The Museum of Science and Industry (MSI) is located in Chicago, Illinois, in Jackson Park, in the Hyde Park neighborhood between Lake Michigan and The University of Chicago. It is housed in the former Palace of Fine Arts from the 1893 World's Columbian Exposition. Initially endowed by Julius Rosenwald, the Sears, Roebuck and Company president and philanthropist, it was supported by the Commercial Club of Chicago and opened in 1933 during the Century of Progress Exposition.

Chicago City in Illinois, United States

Chicago, officially the City of Chicago, is the most populous city in Illinois, as well as the third most populous city in the United States. With an estimated population of 2,716,450 (2017), it is the most populous city in the Midwest. Chicago is the principal city of the Chicago metropolitan area, often referred to as Chicagoland, and the county seat of Cook County, the second most populous county in the United States. The metropolitan area, at nearly 10 million people, is the third-largest in the United States, and the fourth largest in North America and the third largest metropolitan area in the world by land area.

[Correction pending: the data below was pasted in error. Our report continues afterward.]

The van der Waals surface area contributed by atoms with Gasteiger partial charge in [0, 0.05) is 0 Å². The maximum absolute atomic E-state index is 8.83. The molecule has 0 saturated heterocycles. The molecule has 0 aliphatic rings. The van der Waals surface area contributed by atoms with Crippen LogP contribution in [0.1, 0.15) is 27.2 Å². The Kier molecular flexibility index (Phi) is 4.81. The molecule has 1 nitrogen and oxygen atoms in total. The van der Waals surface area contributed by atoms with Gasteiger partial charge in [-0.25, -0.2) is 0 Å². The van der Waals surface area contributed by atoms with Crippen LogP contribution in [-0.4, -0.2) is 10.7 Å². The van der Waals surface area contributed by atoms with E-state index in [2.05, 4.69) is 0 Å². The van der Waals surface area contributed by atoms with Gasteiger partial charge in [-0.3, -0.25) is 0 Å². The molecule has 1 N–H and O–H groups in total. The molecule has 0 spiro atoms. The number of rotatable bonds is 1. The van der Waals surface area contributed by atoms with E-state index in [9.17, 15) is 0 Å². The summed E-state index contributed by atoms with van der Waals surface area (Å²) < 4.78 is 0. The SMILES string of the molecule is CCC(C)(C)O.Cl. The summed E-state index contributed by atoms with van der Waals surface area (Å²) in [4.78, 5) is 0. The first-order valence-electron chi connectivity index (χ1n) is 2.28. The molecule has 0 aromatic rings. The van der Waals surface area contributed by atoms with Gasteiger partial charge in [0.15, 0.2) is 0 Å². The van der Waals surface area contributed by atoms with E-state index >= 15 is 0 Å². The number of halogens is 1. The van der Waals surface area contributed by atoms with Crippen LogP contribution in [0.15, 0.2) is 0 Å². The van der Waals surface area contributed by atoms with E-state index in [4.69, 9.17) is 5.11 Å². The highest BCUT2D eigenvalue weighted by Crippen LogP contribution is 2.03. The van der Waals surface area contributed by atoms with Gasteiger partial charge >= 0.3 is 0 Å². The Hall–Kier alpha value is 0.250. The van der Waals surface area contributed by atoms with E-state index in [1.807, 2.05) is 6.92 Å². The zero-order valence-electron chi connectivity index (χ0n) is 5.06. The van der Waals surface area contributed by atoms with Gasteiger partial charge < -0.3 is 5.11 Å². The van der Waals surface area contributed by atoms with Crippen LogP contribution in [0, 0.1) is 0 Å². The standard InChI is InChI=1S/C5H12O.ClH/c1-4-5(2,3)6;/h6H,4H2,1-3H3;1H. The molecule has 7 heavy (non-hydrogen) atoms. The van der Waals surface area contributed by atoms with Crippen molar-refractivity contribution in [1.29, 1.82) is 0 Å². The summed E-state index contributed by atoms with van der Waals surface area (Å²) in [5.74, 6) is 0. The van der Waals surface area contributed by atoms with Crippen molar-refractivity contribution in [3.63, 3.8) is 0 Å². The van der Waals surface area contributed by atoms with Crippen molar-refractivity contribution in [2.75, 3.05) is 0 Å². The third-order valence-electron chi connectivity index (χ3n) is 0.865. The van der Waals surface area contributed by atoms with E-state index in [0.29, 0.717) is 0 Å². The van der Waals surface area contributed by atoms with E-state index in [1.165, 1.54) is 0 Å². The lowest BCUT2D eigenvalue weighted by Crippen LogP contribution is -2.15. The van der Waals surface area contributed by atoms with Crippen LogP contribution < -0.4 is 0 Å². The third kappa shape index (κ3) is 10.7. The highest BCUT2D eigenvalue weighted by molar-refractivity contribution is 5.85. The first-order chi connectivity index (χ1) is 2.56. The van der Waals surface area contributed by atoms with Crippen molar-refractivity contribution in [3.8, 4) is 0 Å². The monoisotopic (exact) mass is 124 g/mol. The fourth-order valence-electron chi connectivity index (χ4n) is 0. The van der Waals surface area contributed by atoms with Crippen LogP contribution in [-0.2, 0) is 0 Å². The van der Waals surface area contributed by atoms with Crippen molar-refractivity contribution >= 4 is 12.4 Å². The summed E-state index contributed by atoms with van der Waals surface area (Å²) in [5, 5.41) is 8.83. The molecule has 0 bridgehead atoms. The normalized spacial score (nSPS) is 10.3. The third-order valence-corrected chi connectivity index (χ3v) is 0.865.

Dolphin Centre

The Dolphin Centre was a swimming and leisure facility in Romford, in the London Borough of Havering, England.

The Courtyard of the Louvre Museum at night. Louvre Museum Wikimedia Commons.jpg
The Courtyard of the Louvre Museum at night.
The Courtyard of the Louvre Museum during the day. Paris July 2011-27a.jpg
The Courtyard of the Louvre Museum during the day.

History